Monday, December 26, 2005

Protecting the Dots

I've never understood how the Left can say that Iraq distracts us from the real war against al Qaeda when the Left doesn't believe we are at war. How else can the Left go nuts over gathering intelligence against the enemy in a legal manner that administrations under both parties have defended for thirty years?

Let's put the issue very simply. The president has the power as commander in chief under the Constitution to intercept and monitor the communications of America's enemies. Indeed, it would be a very weird interpretation of the Constitution to say that the commander in chief could order U.S. forces to kill America's enemies but not to wiretap -- or, more likely these days, electronically intercept -- their communications. Presidents have asserted and exercised this power repeatedly and consistently over the last quarter-century.
What I don't understand is how the Left can decry methods that are much more benign than the methods of their much-loved European models:

Spying on e-mail and cell phone traffic without a warrant. Searching offices and residences without a court order. Locking citizens away for weeks or months without filing charges.

Sound like your worst nightmare about the supposedly lawless Bush administration? Perhaps. But I refer to restrictions on civil liberties that are taking place not in the United States but, in the order in which I cited them, Canada, France and Great Britain.
But of course, if you want to connect the dots to prevent a terrorist attack, you have to know what the dots are (via Real Clear Politics):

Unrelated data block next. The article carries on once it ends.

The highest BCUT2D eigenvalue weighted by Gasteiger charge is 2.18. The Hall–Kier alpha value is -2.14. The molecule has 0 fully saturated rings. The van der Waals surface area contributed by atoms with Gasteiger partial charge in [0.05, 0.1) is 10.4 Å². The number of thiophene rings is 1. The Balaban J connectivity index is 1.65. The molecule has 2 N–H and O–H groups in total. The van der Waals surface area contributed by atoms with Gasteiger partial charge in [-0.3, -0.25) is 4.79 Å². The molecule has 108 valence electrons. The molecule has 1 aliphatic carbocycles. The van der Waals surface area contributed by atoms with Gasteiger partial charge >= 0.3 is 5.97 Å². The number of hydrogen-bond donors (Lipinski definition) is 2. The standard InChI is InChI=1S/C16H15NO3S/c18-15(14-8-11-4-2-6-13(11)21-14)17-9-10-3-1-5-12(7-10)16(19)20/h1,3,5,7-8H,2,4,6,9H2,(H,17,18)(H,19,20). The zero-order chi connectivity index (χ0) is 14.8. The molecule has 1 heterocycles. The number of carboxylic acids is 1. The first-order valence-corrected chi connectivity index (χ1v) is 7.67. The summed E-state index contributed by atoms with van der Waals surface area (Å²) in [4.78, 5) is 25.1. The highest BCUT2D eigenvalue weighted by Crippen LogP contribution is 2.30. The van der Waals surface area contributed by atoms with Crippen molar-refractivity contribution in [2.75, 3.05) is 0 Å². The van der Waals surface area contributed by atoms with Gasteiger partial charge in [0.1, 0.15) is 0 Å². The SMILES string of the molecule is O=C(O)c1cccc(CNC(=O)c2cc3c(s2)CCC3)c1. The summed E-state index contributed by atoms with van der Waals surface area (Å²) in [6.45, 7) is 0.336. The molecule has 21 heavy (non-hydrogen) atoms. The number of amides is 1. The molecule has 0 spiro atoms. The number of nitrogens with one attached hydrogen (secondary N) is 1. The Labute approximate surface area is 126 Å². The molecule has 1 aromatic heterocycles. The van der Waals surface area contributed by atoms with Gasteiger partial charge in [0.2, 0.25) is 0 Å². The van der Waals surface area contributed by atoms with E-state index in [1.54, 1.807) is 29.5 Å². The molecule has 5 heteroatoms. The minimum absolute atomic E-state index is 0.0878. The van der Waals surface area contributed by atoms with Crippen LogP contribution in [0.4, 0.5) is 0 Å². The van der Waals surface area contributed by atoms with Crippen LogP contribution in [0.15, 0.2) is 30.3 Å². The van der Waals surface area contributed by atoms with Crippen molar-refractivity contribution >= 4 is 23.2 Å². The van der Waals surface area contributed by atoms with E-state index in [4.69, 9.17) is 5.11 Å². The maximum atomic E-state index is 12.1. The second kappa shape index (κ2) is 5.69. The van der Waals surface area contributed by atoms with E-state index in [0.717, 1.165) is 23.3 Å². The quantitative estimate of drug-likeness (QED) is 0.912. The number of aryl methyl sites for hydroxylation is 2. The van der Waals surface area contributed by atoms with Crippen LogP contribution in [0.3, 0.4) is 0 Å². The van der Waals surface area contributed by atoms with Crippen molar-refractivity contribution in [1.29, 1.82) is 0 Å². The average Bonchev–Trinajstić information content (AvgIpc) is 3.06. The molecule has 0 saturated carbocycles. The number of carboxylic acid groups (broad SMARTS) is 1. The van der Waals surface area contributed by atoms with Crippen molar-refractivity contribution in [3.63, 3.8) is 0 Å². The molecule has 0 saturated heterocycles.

The New York Times concedes the story starts with the CIA capture of top al Qaeda operative Abu Zubaydah in Pakistan in March 2002. With Zubaydah's capture came a treasure trove of eavesdropping intelligence sources -- e-mail addresses, cell phone numbers, and personal phone directories. These are prime intelligence sources that may lead to the infamous "dots" often used in the phrase "Why didn't our intelligence agencies 'connect the dots?' "

Of course, if your motive is really to set up the administration to complain about why they didn't connect the dots, then it makes sense to obstruct all legal efforts to identify dots and what other dots they talk to.

Quite the dilemma for our government. We can't wage war if the Left has its way. And we can't spy on our enemies if the Left has its way. I'm reasonably sure the Left must have some other way to react to being attacked other than just surrendering.

But other than just counting on the good will of our enemies to stop killing us, I'll be darned if I can come up with it.

This whole new plastic turkey issue will die out as the Hysterical Americans scream themselves into exhaustion. The issue also supports what I've long asserted: protecting our civil rights in the long run requires us to go on the offensive and defeat our enemies where they begin their journeys to slamming into our buildings. If we sit on the defensive and let them come here, every time they succeed in hitting us, we'll have to ramp up our passive defenses and erode our civil liberties.

Then we'd be just like the much-admired (by our Left) Europeans who refuse to wage war in their own defense.

Instead, I say we spy on the dots and then just kill them.